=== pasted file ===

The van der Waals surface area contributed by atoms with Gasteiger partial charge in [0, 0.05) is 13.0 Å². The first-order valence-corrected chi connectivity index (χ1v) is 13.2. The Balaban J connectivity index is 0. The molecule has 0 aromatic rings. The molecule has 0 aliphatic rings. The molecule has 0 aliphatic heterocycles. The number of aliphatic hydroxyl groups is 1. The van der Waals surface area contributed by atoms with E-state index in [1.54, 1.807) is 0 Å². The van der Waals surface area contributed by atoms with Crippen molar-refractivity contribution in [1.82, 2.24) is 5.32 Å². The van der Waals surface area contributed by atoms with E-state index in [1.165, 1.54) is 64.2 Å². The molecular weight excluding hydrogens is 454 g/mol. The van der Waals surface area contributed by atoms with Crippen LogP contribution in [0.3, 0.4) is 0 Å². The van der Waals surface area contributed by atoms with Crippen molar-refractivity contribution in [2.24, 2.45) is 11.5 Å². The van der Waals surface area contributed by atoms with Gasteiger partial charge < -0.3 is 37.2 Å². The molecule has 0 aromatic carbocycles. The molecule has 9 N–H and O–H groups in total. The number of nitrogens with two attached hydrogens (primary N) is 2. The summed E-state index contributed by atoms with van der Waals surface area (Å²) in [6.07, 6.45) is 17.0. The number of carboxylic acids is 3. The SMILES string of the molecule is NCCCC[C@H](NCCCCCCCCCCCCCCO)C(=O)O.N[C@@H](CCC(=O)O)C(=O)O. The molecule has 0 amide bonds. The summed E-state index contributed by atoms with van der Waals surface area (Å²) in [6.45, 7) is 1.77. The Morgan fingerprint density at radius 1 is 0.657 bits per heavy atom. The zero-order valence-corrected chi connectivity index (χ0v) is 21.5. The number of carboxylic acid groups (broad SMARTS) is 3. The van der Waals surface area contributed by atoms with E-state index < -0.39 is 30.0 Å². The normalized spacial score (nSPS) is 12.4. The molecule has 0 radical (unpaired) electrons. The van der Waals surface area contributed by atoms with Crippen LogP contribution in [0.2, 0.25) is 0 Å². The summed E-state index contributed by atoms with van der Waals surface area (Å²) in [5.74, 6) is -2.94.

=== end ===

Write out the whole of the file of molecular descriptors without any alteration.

The van der Waals surface area contributed by atoms with Gasteiger partial charge in [0, 0.05) is 13.0 Å². The first-order valence-corrected chi connectivity index (χ1v) is 13.2. The Balaban J connectivity index is 0. The molecule has 0 aromatic rings. The molecule has 0 aliphatic rings. The molecule has 0 aliphatic heterocycles. The number of aliphatic hydroxyl groups is 1. The van der Waals surface area contributed by atoms with E-state index in [1.54, 1.807) is 0 Å². The van der Waals surface area contributed by atoms with Crippen molar-refractivity contribution in [1.82, 2.24) is 5.32 Å². The van der Waals surface area contributed by atoms with E-state index in [1.165, 1.54) is 64.2 Å². The molecular weight excluding hydrogens is 454 g/mol. The van der Waals surface area contributed by atoms with Crippen LogP contribution in [0.3, 0.4) is 0 Å². The van der Waals surface area contributed by atoms with Crippen molar-refractivity contribution in [2.24, 2.45) is 11.5 Å². The van der Waals surface area contributed by atoms with Gasteiger partial charge < -0.3 is 37.2 Å². The molecule has 0 aromatic carbocycles. The molecule has 9 N–H and O–H groups in total. The number of nitrogens with two attached hydrogens (primary N) is 2. The summed E-state index contributed by atoms with van der Waals surface area (Å²) in [6.07, 6.45) is 17.0. The number of carboxylic acids is 3. The SMILES string of the molecule is NCCCC[C@H](NCCCCCCCCCCCCCCO)C(=O)O.N[C@@H](CCC(=O)O)C(=O)O. The molecule has 0 amide bonds. The summed E-state index contributed by atoms with van der Waals surface area (Å²) in [6.45, 7) is 1.77. The Morgan fingerprint density at radius 1 is 0.657 bits per heavy atom. The zero-order valence-corrected chi connectivity index (χ0v) is 21.5. The number of carboxylic acid groups (broad SMARTS) is 3. The van der Waals surface area contributed by atoms with E-state index < -0.39 is 30.0 Å². The normalized spacial score (nSPS) is 12.4. The molecule has 0 radical (unpaired) electrons. The van der Waals surface area contributed by atoms with Crippen LogP contribution in [0.2, 0.25) is 0 Å². The summed E-state index contributed by atoms with van der Waals surface area (Å²) in [5.74, 6) is -2.94.